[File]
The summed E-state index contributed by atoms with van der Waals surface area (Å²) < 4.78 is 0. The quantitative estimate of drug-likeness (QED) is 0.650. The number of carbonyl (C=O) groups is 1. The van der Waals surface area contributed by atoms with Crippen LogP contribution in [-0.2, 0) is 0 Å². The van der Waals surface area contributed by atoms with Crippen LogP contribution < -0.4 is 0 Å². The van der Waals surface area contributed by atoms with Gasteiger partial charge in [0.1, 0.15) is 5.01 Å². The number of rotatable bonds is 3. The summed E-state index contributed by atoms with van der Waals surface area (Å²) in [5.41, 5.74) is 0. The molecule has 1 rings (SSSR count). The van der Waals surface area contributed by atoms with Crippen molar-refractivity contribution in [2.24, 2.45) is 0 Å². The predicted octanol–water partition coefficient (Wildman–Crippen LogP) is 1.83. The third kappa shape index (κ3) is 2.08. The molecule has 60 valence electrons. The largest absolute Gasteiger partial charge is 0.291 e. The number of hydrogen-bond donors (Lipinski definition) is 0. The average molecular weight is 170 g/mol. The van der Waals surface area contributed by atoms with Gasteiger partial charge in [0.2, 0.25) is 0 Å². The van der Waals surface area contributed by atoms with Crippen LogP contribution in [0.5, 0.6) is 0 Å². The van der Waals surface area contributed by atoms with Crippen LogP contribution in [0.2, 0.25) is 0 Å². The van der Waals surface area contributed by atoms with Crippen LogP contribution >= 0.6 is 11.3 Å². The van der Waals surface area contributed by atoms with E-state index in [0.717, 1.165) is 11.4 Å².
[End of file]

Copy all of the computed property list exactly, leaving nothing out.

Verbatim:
The summed E-state index contributed by atoms with van der Waals surface area (Å²) < 4.78 is 0. The quantitative estimate of drug-likeness (QED) is 0.650. The number of carbonyl (C=O) groups is 1. The van der Waals surface area contributed by atoms with Crippen LogP contribution in [-0.2, 0) is 0 Å². The van der Waals surface area contributed by atoms with Crippen LogP contribution < -0.4 is 0 Å². The van der Waals surface area contributed by atoms with Gasteiger partial charge in [0.1, 0.15) is 5.01 Å². The number of rotatable bonds is 3. The summed E-state index contributed by atoms with van der Waals surface area (Å²) in [5.41, 5.74) is 0. The molecule has 1 rings (SSSR count). The van der Waals surface area contributed by atoms with Crippen molar-refractivity contribution in [2.24, 2.45) is 0 Å². The predicted octanol–water partition coefficient (Wildman–Crippen LogP) is 1.83. The third kappa shape index (κ3) is 2.08. The molecule has 60 valence electrons. The largest absolute Gasteiger partial charge is 0.291 e. The number of hydrogen-bond donors (Lipinski definition) is 0. The average molecular weight is 170 g/mol. The van der Waals surface area contributed by atoms with Gasteiger partial charge in [0.2, 0.25) is 0 Å². The van der Waals surface area contributed by atoms with Crippen LogP contribution in [0.5, 0.6) is 0 Å². The van der Waals surface area contributed by atoms with Crippen LogP contribution in [0.2, 0.25) is 0 Å². The van der Waals surface area contributed by atoms with Crippen LogP contribution >= 0.6 is 11.3 Å². The van der Waals surface area contributed by atoms with E-state index in [0.717, 1.165) is 11.4 Å².